L. Hock Guan (editor)
Singapore: Institute of Southeast Asian Studies, 2008
Southeast and East Asian countries are undergoing varying stages of population ageing. The social, economic and political implications of population ageing will be enormous, and because of the fast speed of ageing in the region, the countries cannot afford the luxury of time for the gradual evolution of social and structural support systems and networks for the older population. The essays in this volume critically examine national ageing policies and programmes, the sustainability of existing pension systems, housing and living arrangements, inter-generational transfer, and aspects of quality of life of the elderly population. While the findings show that most Southeast Asian countries have started to formulate and implement national ageing policies, they also indicate that the existing policies are by and large inadequate and underdeveloped in serving the needs of the older population and indeed much more must be done to prepare for the future.
Journal of European Social Policy, vol. 19, 2009, p. 421-431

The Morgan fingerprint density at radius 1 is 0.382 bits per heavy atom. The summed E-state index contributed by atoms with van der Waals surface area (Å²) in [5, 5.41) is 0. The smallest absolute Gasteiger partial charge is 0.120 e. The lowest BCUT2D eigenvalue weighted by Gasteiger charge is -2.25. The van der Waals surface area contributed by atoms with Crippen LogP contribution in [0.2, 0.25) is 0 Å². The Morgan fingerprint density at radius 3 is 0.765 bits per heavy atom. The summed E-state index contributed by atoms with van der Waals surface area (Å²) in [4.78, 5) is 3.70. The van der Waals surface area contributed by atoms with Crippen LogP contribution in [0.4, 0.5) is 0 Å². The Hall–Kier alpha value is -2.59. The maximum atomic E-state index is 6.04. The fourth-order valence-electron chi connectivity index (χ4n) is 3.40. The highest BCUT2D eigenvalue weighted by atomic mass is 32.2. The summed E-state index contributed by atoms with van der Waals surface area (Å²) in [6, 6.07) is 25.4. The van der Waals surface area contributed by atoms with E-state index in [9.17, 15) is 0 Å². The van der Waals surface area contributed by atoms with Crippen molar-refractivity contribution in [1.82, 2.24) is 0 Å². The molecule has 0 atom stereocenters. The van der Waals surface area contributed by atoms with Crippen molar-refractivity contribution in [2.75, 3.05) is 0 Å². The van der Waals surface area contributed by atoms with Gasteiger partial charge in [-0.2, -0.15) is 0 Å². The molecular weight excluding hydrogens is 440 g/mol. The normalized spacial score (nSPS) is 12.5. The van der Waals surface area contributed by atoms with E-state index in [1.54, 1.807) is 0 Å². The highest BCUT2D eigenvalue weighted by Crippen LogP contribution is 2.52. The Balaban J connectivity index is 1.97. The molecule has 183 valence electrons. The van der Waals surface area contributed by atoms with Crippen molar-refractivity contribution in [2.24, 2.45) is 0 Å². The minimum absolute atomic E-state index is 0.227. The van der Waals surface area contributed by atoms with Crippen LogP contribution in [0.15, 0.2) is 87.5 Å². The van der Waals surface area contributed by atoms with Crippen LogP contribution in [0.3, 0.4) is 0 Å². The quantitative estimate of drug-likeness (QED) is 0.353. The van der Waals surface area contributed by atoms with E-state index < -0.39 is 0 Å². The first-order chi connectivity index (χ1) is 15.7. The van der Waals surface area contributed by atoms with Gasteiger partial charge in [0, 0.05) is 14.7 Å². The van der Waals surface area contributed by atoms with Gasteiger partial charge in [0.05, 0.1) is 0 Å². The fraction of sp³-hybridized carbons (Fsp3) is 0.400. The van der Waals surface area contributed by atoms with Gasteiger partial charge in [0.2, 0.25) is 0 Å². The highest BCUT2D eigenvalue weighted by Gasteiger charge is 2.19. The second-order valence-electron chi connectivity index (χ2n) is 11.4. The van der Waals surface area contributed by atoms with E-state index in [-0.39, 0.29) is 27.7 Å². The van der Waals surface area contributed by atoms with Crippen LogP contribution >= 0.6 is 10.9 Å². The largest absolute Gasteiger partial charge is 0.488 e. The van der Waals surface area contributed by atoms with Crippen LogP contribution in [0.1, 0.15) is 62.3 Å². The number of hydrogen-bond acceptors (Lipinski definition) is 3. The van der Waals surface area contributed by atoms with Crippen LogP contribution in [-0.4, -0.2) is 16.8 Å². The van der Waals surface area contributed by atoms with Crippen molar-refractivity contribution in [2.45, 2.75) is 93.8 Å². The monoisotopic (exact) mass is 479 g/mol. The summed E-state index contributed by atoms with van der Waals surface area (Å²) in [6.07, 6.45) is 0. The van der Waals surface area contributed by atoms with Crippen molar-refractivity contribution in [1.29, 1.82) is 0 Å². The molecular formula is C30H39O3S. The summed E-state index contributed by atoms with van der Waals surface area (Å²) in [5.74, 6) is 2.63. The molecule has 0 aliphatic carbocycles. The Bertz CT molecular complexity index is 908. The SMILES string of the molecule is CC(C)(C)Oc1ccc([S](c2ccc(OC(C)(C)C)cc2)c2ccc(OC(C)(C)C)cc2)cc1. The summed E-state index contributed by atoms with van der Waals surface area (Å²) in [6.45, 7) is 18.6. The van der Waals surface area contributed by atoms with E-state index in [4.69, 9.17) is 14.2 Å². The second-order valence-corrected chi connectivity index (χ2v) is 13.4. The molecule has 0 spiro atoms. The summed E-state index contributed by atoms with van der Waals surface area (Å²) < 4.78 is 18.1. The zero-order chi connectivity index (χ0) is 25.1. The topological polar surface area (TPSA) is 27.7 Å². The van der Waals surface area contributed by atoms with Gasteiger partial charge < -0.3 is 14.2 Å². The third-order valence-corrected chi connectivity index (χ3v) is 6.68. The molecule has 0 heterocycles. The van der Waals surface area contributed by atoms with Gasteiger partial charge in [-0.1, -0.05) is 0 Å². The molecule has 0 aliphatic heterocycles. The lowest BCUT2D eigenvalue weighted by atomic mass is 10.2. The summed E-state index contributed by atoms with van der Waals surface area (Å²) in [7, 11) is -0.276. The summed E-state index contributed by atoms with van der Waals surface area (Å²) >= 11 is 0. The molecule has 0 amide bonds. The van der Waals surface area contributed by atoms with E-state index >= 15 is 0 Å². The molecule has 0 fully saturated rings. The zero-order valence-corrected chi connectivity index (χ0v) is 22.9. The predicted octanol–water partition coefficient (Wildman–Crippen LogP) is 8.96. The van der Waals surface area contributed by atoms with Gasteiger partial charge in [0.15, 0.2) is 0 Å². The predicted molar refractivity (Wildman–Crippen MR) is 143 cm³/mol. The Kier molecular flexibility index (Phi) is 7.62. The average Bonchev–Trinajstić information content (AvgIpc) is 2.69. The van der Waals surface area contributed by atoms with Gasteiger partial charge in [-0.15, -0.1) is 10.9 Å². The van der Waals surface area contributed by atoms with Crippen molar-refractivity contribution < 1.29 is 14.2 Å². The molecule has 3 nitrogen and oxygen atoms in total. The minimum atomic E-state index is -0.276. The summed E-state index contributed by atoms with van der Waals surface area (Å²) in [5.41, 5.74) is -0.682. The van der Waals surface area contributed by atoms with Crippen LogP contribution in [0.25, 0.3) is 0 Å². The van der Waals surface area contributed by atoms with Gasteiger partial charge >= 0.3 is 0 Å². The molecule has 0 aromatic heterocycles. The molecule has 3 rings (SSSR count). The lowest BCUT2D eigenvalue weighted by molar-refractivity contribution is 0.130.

In the present welfare society, citizens interact both with various subsystems and with the welfare network as a whole. People are required to act as rational and well-informed consumers of services, to voice their preferences and to exercise choice. People are allowed, and indeed expected, to act as responsible co-decisionmakers and to exercise high degrees of self-determination. At the same time, people face different demands and are required to assume different roles and adapt to the differing expectations of the subsystems within the welfare network. Faced with these differing demands, citizens may find systems incoherent and lacking continuity, even when they are heavily involved in decision making. These issues are explored through a case study of the Danish system for care of older people.